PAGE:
Valley fever a threat in Tucson

By Raya Tahan

Arizona Daily Wildcat

For most people, valley fever is mostly a nuisance. However, the mysterious disease can develop into a fatal condition without warning.

"Valley fever is as common to the Southwest desert as cacti, yet it is one of the most difficult illnesses to prevent, detect and treat," said UMC official George Humphrey.

The fungus that causes the illness, called coccidioidomycosis, is found in the top six inches of the Sonoran desert's soil. The Sonoran desert reaches from southern California, through the Phoenix and Tucson areas, Sonora, Mexico and New Mexico to west Texas, said Dr. Robert Barbee, a UMC valley fever specialist.

The first case of valley fever was diagnosed nearly 100 years ago, Barbee said.

"The organism is similar to a virus or bacteria, but with a different life cycle," Barbee said.

About half of the population in the Sonoran desert is exposed to it at some time by breathing the air where the fungus exists. However, about 60 percent of those exposed do not develop the illness. In most people, exposure to valley fever builds an immunity, regardless of whether active symptoms occur, Barbee said.

Because the disease is not always active, skin and blood tests are used to determine whether a person has contracted it in the past.

In most victims who suffer symptoms, they are not serious, but resemble a viral flu with a fever, cough and fatigue. Some people develop a rash or joint aches. It lasts two to three weeks, Barbee said.

For about five percent of those who contract valley fever, it is incurable through medications or the body's natural immunity system. The fungus is then spread from the lungs throughout the body becoming a life-threatening situation. In some cases, the illness lasts for months and the sufferer is left with a scar on the lungs that may need to be surgically removed, Barbee said.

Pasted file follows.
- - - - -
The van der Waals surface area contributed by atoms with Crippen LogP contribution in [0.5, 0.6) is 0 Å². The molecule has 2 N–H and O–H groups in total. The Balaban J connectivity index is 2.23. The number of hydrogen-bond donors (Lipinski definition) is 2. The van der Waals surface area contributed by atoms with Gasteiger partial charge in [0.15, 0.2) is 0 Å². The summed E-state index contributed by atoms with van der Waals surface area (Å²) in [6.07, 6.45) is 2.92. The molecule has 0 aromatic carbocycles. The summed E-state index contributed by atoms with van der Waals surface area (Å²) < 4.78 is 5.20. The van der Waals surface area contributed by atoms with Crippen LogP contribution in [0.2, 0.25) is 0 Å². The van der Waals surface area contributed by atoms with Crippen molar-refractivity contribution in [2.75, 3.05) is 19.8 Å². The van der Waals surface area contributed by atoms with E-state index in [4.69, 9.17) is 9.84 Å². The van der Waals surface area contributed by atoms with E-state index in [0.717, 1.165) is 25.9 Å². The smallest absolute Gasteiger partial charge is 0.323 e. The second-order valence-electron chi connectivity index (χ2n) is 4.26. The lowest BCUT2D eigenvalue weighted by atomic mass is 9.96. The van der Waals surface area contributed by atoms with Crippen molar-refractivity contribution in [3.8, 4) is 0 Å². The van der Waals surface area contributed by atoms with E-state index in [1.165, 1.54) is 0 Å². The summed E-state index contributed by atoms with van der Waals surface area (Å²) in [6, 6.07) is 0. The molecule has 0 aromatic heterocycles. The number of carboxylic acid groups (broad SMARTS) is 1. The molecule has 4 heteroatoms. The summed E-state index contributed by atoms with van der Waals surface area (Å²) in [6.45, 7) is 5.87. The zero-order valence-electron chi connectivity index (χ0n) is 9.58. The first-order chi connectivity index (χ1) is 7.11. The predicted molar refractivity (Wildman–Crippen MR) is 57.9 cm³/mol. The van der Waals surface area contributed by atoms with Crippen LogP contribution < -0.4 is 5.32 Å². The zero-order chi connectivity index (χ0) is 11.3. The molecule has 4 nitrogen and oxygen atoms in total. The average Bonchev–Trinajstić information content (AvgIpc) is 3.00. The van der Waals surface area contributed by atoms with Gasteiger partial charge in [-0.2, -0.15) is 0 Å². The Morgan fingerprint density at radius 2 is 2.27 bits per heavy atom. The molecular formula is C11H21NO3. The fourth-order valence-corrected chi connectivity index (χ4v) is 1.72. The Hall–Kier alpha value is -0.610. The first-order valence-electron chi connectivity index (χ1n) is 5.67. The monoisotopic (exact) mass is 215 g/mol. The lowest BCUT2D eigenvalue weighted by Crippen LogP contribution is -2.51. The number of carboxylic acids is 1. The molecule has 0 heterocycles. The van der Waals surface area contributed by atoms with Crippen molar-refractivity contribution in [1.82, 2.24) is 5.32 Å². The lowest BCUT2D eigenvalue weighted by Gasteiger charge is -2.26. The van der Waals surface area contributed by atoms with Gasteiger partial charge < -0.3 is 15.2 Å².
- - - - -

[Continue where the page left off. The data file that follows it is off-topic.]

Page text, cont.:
People at greatest risk of developing the disease include those who work in the soil. Agriculture, archeology, construction or gardening heightens the chances of inhaling the fungus, which is blown about in the wind. Even jogging on a windy day can expose one to the fungus if a particle is inhaled, Barbee said.

The amount of exposure to the fungus a person receives can relate to how severe the case will be. However, it is not contagious, Barbee said.

Dr. Janick Artiola, associate research scientist in the Soil and Water Sciences Department, said in his lab everyone working with soil must wear a mask, partly because of the risk of valley fever.

Certain segments of the population are more susceptible to developing severe symptoms including people with diabetes, AIDS, those who take high doses of cortisone or people with a weakened immune system, Barbee said.

Also, African Americans, Filipinos and pregnant women tend to suffer more serious symptoms, he said.

Those who recently moved to the Sonoran desert area, Barbee said, are more likely to contract the disease because they are newly exposed and are less likely to have developed an immunity.

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